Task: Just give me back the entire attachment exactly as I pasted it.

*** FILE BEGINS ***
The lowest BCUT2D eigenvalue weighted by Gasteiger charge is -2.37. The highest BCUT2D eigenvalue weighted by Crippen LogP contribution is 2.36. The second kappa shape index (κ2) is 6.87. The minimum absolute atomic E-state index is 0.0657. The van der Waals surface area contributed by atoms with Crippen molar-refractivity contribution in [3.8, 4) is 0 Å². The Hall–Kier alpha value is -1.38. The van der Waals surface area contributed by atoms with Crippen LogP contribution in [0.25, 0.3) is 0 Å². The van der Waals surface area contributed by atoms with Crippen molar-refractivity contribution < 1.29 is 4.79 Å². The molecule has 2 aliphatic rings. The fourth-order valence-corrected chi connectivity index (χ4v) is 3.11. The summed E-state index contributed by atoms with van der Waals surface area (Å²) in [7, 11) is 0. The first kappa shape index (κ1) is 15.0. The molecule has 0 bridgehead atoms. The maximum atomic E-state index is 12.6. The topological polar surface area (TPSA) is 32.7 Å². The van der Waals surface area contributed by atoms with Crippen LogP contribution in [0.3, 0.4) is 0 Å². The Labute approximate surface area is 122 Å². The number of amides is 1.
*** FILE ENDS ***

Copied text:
The lowest BCUT2D eigenvalue weighted by Gasteiger charge is -2.37. The highest BCUT2D eigenvalue weighted by Crippen LogP contribution is 2.36. The second kappa shape index (κ2) is 6.87. The minimum absolute atomic E-state index is 0.0657. The van der Waals surface area contributed by atoms with Crippen molar-refractivity contribution in [3.8, 4) is 0 Å². The Hall–Kier alpha value is -1.38. The van der Waals surface area contributed by atoms with Crippen LogP contribution in [0.25, 0.3) is 0 Å². The van der Waals surface area contributed by atoms with Crippen molar-refractivity contribution < 1.29 is 4.79 Å². The molecule has 2 aliphatic rings. The fourth-order valence-corrected chi connectivity index (χ4v) is 3.11. The summed E-state index contributed by atoms with van der Waals surface area (Å²) in [7, 11) is 0. The first kappa shape index (κ1) is 15.0. The molecule has 0 bridgehead atoms. The maximum atomic E-state index is 12.6. The topological polar surface area (TPSA) is 32.7 Å². The van der Waals surface area contributed by atoms with Crippen LogP contribution in [0.3, 0.4) is 0 Å². The Labute approximate surface area is 122 Å². The number of amides is 1.